“We’ve been talking about it for some time now,” Pritko added. With some exhibitors downsizing booths, the show had the space for the additional activities this year. “It’s still a substantial show,” he said.

Between 350 and 400 exhibitors are expected at the show.

Other show attractions include a “meet and greet” with stars of the Discovery Channel’s “Deadliest Catch” TV show and free Discover Boating rides. Show goers can also enjoy microbrews and an array of fresh seafood on the waterfront and be entertained by live music.

The show also features an Affordability Pavilion where visitors can browse a special showcase of boats that can be financed for $250 a month or less.

The Norwalk Boat Show & Waterfront Festival is produced by the National Marine Manufacturers Association.

How to build an on-water boat show

Building the Annapolis Boat Show
By Membership – Published August 14, 2009

BUILDING THE ANNAPOLIS BOAT SHOWS

Each October, for 40 years, the United States Sailboat Show (October 8-12, 2009) and the United States Powerboat Show (October 15-18, 2009) take over the docks and harbor of the colonial seaport of Annapolis.  These two events, the oldest and largest in-water shows in the industry, are the only major boat shows not produced in an existing marina.  Playing host to more than 250 sailboats, over 450 powerboats and hundreds of land exhibitors requires the construction of a temporary facility of stupendous proportions.

To accommodate this veritable navy of recreational vessels, show producers will drive 62 temporary pilings in the waters of Annapolis harbor.  Those pilings anchor a mile and one quarter of floating docks, assembled in twenty-foot sections, requiring 600 bolts just to hold them together.  All docks are pre-assembled at the Navy Yard in Carrs Creek and towed across the Severn River in strings up to 480 feet in length, which make up one of the largest portable marinas in the world.   The docks have gas operated fire pumps, and exhibitors are supplied with fresh water for wash downs by a temporary water system incorporating 1500 feet of three-inch fire hose and 5 custom built “Christmas tree” style hose bib manifolds.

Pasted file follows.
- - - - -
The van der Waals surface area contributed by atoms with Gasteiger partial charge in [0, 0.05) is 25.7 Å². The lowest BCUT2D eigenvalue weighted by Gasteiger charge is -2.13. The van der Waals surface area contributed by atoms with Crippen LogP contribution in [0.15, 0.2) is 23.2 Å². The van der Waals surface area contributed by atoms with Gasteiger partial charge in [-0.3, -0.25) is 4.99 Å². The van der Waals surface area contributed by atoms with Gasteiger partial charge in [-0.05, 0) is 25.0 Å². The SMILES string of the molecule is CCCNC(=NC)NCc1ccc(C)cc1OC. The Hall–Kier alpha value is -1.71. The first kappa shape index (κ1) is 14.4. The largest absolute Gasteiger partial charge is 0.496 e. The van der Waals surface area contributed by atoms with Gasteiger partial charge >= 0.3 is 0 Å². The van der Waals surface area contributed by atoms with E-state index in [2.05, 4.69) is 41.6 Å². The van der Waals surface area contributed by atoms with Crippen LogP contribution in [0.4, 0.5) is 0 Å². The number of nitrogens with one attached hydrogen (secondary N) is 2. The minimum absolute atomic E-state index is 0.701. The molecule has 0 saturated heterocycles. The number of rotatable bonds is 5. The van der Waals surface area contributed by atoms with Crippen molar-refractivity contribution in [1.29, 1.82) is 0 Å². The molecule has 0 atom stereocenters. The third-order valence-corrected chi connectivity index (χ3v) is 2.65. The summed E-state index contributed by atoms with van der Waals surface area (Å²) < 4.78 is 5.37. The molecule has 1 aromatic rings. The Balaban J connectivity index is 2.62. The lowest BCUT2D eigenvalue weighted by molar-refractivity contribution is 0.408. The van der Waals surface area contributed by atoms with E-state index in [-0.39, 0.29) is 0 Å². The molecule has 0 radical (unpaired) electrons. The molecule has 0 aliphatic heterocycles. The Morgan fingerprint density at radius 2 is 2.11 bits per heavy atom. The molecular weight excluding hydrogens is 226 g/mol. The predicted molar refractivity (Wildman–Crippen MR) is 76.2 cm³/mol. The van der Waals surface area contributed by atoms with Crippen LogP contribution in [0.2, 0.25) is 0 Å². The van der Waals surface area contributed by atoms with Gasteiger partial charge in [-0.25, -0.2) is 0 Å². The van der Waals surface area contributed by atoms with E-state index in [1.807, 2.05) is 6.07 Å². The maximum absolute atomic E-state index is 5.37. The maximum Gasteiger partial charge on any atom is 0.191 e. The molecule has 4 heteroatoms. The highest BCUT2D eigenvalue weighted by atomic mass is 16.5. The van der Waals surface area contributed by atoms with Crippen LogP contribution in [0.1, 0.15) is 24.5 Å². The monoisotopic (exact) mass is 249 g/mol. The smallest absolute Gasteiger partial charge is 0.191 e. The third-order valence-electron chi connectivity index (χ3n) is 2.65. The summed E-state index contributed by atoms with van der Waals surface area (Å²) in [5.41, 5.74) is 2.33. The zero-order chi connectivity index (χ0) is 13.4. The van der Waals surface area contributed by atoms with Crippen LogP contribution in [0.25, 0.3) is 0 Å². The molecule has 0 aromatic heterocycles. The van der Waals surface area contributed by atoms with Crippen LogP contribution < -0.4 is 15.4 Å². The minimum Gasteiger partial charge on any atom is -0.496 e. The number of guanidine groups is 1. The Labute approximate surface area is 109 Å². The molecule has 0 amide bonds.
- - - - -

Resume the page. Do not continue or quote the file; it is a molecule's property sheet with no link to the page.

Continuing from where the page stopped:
More than 250 tents, erected on over 600 wooden floor sections covering more than three quarters of an acre, accommodate land exhibitors.  Both land and water exhibitors receive an electrical service via a system of submarine cables and wiring that incorporates over 60 miles of wire.

This enormous construction effort takes place with almost military precision and timing in the space of three days, with the Sailboat Show opening at 10:00 am Thursday morning.  At 5:00 pm Monday the transition or “change-over” from Sailboat to Powerboat Show begins.  Change-over has become a bit of an event in its own right; with crowds of onlookers cheering from bars and restaurants surrounding the show site as boat operators and the show staff transform one show into another.  The load out of sail, load in of powerboats and the reconfiguring of docks, land and tent displays is completed by Wednesday evening and the Powerboat Show opens Thursday morning at 10:00 am.